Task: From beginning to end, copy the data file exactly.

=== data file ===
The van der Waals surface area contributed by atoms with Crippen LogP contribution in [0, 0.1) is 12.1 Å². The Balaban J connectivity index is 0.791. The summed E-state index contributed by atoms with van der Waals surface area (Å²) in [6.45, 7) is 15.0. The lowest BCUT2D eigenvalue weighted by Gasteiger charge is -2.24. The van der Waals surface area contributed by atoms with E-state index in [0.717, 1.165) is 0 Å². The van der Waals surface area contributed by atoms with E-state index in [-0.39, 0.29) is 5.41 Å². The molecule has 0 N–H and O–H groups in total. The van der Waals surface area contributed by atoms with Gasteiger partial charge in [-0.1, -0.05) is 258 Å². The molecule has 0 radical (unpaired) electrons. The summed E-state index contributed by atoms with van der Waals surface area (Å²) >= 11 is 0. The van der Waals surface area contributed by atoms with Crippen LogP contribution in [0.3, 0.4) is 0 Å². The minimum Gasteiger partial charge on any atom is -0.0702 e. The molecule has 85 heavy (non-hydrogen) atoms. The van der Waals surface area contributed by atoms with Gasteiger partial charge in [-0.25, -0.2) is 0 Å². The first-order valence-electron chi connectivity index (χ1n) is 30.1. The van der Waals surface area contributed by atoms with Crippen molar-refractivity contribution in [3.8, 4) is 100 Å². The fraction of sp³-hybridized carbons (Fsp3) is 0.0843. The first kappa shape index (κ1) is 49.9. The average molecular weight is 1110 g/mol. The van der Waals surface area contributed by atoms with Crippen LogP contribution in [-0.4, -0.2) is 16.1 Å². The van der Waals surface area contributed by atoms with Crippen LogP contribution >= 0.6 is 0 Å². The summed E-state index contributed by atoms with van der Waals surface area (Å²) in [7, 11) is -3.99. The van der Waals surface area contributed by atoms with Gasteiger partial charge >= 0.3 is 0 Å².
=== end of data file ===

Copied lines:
The van der Waals surface area contributed by atoms with Crippen LogP contribution in [0, 0.1) is 12.1 Å². The Balaban J connectivity index is 0.791. The summed E-state index contributed by atoms with van der Waals surface area (Å²) in [6.45, 7) is 15.0. The lowest BCUT2D eigenvalue weighted by Gasteiger charge is -2.24. The van der Waals surface area contributed by atoms with E-state index in [0.717, 1.165) is 0 Å². The van der Waals surface area contributed by atoms with E-state index in [-0.39, 0.29) is 5.41 Å². The molecule has 0 N–H and O–H groups in total. The van der Waals surface area contributed by atoms with Gasteiger partial charge in [-0.1, -0.05) is 258 Å². The molecule has 0 radical (unpaired) electrons. The summed E-state index contributed by atoms with van der Waals surface area (Å²) >= 11 is 0. The van der Waals surface area contributed by atoms with Crippen LogP contribution in [0.3, 0.4) is 0 Å². The minimum Gasteiger partial charge on any atom is -0.0702 e. The molecule has 85 heavy (non-hydrogen) atoms. The van der Waals surface area contributed by atoms with Gasteiger partial charge in [-0.25, -0.2) is 0 Å². The first-order valence-electron chi connectivity index (χ1n) is 30.1. The van der Waals surface area contributed by atoms with Crippen molar-refractivity contribution in [3.8, 4) is 100 Å². The fraction of sp³-hybridized carbons (Fsp3) is 0.0843. The first kappa shape index (κ1) is 49.9. The average molecular weight is 1110 g/mol. The van der Waals surface area contributed by atoms with Crippen LogP contribution in [-0.4, -0.2) is 16.1 Å². The van der Waals surface area contributed by atoms with Crippen LogP contribution >= 0.6 is 0 Å². The summed E-state index contributed by atoms with van der Waals surface area (Å²) in [7, 11) is -3.99. The van der Waals surface area contributed by atoms with Gasteiger partial charge >= 0.3 is 0 Å².